So yes, the stereotype is there, and even though being gay is not a bad thing, it is also not appropriate to make assumption on a person’s sexuality based to his good sense of style. I believe there are a lot of heterosexual men out there who love to be highly fashionable and also a lot of gay men who aren’t bothered with what lay beneath the pages of GQ magazine, so it’s about time the stereotype should be stopped.

Either way, I think it is important for a man to discover his own personal style, sharpen it, and create a signature out of it. Today, a man has freedom to experiment with colors, prints, and shapes. Days of one colored two piece suits in the office are gone, days of a man being limited to only wear black socks are long gone, and days of a man only being expected to walk in the office with a rectangular office bag are officially dead. There is much more freedom now.

 

 

(Photo credit - Pierre Cardin)

(Photo credit – Pierre Cardin)

 

A Lookbook for a Stylish African Professional

(Photo credit  - Dent de Man SOURCE)

(Photo credit  – Dent de Man SOURCE)

 

Moving Past Body Stereotypes

We live in a society where people have a certain image that defines masculinity, with a certain range of body weight and muscle mass. But some men are just genetically built slim, and there is nothing they can do about it. Often, this would become a source of lack of confidence in oneself. But that was then. Now, you can embrace your bones, chin up, and move past the stereotype.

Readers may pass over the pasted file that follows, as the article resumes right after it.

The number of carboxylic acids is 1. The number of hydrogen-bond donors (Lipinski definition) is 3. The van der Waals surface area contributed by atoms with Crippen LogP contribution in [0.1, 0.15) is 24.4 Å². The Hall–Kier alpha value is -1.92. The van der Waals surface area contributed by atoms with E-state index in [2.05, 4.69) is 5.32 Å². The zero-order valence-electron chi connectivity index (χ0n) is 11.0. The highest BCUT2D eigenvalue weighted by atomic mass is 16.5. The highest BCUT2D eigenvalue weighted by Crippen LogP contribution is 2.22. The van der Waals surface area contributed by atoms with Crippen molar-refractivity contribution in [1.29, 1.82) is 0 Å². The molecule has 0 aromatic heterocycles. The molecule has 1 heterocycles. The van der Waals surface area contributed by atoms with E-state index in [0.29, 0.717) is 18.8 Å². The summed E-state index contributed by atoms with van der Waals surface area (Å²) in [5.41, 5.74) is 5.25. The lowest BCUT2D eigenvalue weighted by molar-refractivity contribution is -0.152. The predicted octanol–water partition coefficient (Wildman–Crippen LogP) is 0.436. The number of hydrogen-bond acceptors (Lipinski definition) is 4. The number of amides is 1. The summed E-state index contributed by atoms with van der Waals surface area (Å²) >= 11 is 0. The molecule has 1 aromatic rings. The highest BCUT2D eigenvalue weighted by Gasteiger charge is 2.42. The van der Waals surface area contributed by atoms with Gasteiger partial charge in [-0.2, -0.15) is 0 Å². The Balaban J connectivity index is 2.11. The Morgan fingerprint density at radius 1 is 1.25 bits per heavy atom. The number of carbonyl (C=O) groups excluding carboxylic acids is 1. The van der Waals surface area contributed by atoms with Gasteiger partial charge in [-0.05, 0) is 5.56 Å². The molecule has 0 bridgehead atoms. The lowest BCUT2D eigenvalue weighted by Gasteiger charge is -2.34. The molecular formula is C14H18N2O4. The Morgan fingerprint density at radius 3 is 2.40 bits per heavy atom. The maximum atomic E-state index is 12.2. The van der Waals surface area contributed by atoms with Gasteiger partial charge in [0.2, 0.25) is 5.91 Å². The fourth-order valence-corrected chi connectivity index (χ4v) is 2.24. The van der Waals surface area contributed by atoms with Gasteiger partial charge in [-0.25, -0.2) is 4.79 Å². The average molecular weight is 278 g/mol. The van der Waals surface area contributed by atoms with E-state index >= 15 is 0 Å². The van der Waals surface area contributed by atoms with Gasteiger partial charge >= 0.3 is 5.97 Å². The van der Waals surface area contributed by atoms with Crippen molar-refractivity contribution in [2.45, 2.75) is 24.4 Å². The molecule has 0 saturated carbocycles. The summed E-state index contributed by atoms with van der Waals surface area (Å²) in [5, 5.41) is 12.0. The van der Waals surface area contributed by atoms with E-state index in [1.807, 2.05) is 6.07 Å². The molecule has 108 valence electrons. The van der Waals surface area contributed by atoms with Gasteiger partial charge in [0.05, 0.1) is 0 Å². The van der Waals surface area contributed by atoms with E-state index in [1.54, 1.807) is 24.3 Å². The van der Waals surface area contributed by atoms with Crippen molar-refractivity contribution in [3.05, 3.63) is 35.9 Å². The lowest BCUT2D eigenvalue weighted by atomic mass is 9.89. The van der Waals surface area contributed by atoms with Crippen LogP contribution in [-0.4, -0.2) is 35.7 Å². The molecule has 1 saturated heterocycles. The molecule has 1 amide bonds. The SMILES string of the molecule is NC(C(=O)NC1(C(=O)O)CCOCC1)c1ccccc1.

If you are a slim guy and want to look stylish, one thing you shouldn’t do is wear very tight clothes. Always go for the right fit that allows you to breathe and move comfortably. Don’t hesitate to play around with baggy clothes either, because you can still rock baggy clothes if you properly style them.

One personal trick to styling a slim frame is always going through Korean Style pages. Personally, I do that all the time, and it works for me pretty well.

 

 

(Photo credit - H&M)

(Photo credit – H&M)

 

Style: Confidence and Respect

Discovering, adopting, and sharpening your own individual style is exactly like what it sounds like: a process. But the best way to start is by first grooming yourself, doing the basics like having a proper skin routine that helps your skin look and feel healthy, having that haircut that best suits your face and structure, living and eating healthy. Those are the little things that should come first and are more important than a lavish wardrobe.

Having a good sense of style doesn’t mean that you necessarily need to spend a lot on high end designer clothes. In the contrary, finding individualism in your style is simply finding a few unique elements in your clothes that best describe you, what you feel or your emotions. These things could be as simple as a fedora, washed out denims, a retro jacket, a certain frame of sunglasses, or a certain leather bag. Anything could be that special element that makes you different from the rest.

For men who live in areas where fashion items are hard to find, this can be a bit tricky. But it can be done by finding the right items and mixing and matching them with the more common, easier to find items. Wherever you are in the world, and whatever your body type is, don’t let it get in the way of your passion to develop your individual style.

In the end, style isn’t just about looks. It’s about asserting your identity and carrying yourself with confidence and respect.